So, I made this.

Discussion in 'Fan Art' started by Professor Moriarty, Aug 28, 2019.

  1. Maurice

    Maurice Fact Trekker Premium Member

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    Might also be 5PCK or 5PCR
     
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  2. cardinal biggles

    cardinal biggles Patron Saint of Dangerous Driving Premium Member

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    5PCK... could that be an in-joke on the name "Spock"?
     
  3. blssdwlf

    blssdwlf Commodore Commodore

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    @Professor Moriarty
    The restoration has it as

    SPCR 48A
    MK 12B
    80 5621

    You can see the letters at 7:04 in the video below.


    I went and visited Space Center Houston a couple of years ago and unfortunately the shuttle was somewhere else :(
     
  4. BK613

    BK613 Commodore Commodore

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    I am guessing these folks got it right at 0:27:
     
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  5. blssdwlf

    blssdwlf Commodore Commodore

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    Also at 0:42 and 0:43 you can see the letters on the port side red panel under the port "wing". Nice find @BK613!
     
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  6. BK613

    BK613 Commodore Commodore

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    Still trying to find a better view of the original port (left) side for comparison.
     
    Last edited: Apr 6, 2021
  7. Professor Moriarty

    Professor Moriarty Dice Admiral Premium Member

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    Awesome. Since the camera will be getting close enough to the Jefferies (the name I picked for the shuttle Matt Decker commandeers to his doom) that you’ll be able to read details like this, I didn’t want to use “joke signs” like there currently are on my Enterprise. Thanks guys!
     
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  8. FormerLurker

    FormerLurker Rear Admiral Rear Admiral

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    But those are a Star Trek tradition!
     
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  9. Maurice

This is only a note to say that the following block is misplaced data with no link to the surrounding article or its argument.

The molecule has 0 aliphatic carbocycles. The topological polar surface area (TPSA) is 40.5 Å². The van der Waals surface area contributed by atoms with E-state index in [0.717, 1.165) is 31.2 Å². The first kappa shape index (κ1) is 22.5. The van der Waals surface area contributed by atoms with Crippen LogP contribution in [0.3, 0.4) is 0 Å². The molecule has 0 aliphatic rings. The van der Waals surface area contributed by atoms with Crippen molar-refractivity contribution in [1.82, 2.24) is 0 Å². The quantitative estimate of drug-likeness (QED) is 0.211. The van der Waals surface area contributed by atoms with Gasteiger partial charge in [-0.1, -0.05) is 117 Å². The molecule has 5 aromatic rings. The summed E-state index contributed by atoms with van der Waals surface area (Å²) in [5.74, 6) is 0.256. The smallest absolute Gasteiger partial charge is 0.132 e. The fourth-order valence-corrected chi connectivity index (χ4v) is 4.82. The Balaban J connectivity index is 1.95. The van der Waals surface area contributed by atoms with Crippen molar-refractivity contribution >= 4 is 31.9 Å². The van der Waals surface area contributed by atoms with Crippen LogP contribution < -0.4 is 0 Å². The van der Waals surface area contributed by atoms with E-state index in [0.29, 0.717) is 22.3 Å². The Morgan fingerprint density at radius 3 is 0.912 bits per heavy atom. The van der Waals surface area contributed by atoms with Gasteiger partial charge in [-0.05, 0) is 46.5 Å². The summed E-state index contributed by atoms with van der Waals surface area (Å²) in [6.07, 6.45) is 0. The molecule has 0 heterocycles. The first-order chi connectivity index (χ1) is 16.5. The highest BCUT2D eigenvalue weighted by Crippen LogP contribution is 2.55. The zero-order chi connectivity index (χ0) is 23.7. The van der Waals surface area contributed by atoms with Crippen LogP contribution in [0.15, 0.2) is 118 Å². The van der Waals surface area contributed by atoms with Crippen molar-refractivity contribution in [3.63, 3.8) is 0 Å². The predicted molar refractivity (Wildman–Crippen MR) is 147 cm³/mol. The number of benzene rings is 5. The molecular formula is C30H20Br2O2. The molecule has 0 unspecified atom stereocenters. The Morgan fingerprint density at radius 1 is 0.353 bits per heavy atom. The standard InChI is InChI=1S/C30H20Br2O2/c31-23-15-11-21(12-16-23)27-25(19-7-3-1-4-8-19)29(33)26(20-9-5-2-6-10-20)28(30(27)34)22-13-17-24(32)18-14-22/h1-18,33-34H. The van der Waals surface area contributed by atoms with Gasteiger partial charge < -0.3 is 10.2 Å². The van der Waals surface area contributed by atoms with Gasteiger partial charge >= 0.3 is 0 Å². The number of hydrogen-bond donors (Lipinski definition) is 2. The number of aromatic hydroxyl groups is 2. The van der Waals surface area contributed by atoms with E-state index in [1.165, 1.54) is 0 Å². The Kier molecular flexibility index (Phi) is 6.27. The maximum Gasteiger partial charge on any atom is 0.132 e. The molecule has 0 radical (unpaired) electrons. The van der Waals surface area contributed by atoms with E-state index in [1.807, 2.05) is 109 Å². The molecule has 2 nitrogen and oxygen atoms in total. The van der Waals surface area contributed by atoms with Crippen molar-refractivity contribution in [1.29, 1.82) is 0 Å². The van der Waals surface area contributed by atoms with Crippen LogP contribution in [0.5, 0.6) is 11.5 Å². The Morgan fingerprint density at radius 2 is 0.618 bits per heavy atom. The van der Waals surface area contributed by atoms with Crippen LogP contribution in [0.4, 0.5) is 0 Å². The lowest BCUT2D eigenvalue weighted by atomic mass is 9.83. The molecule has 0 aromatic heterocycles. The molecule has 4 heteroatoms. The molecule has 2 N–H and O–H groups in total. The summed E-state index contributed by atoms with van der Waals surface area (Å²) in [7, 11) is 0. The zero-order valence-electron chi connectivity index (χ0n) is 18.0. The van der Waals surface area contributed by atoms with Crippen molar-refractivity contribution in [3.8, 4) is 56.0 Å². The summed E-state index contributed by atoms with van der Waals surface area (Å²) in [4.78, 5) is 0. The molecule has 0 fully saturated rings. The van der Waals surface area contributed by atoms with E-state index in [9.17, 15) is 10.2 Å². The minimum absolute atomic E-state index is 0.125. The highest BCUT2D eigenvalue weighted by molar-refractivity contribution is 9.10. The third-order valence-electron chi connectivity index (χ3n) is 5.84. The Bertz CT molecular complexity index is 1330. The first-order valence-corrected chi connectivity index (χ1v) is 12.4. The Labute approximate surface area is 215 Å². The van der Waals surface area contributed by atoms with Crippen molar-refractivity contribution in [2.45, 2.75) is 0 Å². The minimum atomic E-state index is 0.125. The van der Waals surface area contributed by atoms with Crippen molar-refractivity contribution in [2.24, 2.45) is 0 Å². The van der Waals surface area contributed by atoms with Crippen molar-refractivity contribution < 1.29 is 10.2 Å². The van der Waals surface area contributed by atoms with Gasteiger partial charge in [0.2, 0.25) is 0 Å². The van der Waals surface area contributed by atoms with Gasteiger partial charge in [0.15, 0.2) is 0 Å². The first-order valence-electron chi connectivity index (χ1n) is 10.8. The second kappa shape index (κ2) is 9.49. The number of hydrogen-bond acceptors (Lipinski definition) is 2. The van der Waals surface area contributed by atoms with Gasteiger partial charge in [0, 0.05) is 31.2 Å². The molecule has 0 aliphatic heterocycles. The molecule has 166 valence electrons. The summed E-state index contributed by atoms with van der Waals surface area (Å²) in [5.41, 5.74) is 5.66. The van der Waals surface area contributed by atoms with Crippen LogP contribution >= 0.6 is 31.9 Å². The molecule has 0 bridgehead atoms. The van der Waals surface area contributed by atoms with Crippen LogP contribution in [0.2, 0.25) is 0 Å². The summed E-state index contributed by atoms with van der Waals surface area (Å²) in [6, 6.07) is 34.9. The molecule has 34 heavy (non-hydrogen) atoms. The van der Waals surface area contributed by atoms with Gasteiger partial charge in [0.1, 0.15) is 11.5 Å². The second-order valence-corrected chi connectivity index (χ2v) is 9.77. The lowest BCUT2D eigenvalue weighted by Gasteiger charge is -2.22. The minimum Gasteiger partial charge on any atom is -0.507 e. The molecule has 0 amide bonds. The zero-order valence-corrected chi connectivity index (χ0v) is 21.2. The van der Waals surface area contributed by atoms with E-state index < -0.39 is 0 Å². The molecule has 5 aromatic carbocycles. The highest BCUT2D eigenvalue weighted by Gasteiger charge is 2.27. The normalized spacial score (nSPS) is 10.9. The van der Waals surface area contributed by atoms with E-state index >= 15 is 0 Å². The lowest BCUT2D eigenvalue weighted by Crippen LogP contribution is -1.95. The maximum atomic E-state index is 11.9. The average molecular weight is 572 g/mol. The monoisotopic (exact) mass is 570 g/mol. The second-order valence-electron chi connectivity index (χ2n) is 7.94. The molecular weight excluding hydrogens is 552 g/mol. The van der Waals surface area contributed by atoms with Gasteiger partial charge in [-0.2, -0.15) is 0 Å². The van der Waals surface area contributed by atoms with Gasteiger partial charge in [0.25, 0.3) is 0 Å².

Maurice Fact Trekker Premium Member

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    JAS
    AKM-DRS-ESS-RW
     
  10. Professor Moriarty

    Professor Moriarty Dice Admiral Premium Member

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    Those have to be someone’s initials, surely. Perhaps the initials of the artisans who built the Galileo prop?
     
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  11. blssdwlf

    blssdwlf Commodore Commodore

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    Interesting. Looking at the plate again, there are two letters at the bottom left corner that reads as AP.
     
  12. BK613

    BK613 Commodore Commodore

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    ^^Oh hell no. Wasn't Alec Peters involved in the restoration project?
     
  13. cardinal biggles

    cardinal biggles Patron Saint of Dangerous Driving Premium Member

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  14. blssdwlf

    blssdwlf Commodore Commodore

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    Dunno. But given that it's practically not readable in any episode I think @Professor Moriarty is free to put anything there on the panel. :)
     
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  15. BK613

    BK613 Commodore Commodore

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  16. Professor Moriarty

    Professor Moriarty Dice Admiral Premium Member

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    :eek:

    :wah:

    :angryrazz:

    :luvlove:

    :techman:

    Well I'm glad that's settled. :D

    So I had a pleasant discovery last weekend! While unpacking crates that haven't been opened since I sold my house in 2017, I found an old flash drive I thought I'd lost forever: the flash drive with the backups for all of my LightWave models circa 2006-2013... including my shuttlecraft, my workbee, and my hangar deck virtual set. YIPPEE!!

    [​IMG]

    Shuttlecraft Jefferies (2013 version, rendered this evening using the LightWave 2019 render engine)

    [​IMG]
    Hangar Deck, Shuttlecraft, and workbee (all 2013 versions, rendered this evening with the poky LW 2019 render engine and its ugly Monte Carlo interpolated radiosity... apologies for the splotchies :brickwall:)

    So that's the good news. The bad news is that I was reminded tonight why I gave up this project in frustration back in 2013--even with my high-powered workstation that I built less than two years ago, LightWave is still pig-slow when rendering images with radiosity. That single 1080p frame of the hangar deck took nearly 42 minutes for LightWave to render, and it's still an ugly, blotchy mess. God that thing sucks. :mad: Easy enough to fix, though; I'll just reskin the hangar deck and workbee models with Octane-compatible materials and they should render lightning-fast (and without LightWave's swirling blotches and fireflies that drove me insane eight years ago).

    Shuttlecraft Jefferies is a different story, though; I'd forgotten how inaccurate the model was. :scream: And I'm not talking about the texturing (although the materials are definitely off). Nope, there are basic geometry problems all over the place:
    • The port and aft "shell" sides of the hull are the same thickness at all points, which is wrong. The life-size prop (and the visual effects miniature) has a thicker hull at the "waistline" at the aft end of the hull vs. the width of the shell at the top and bottom (where the shell curls inward).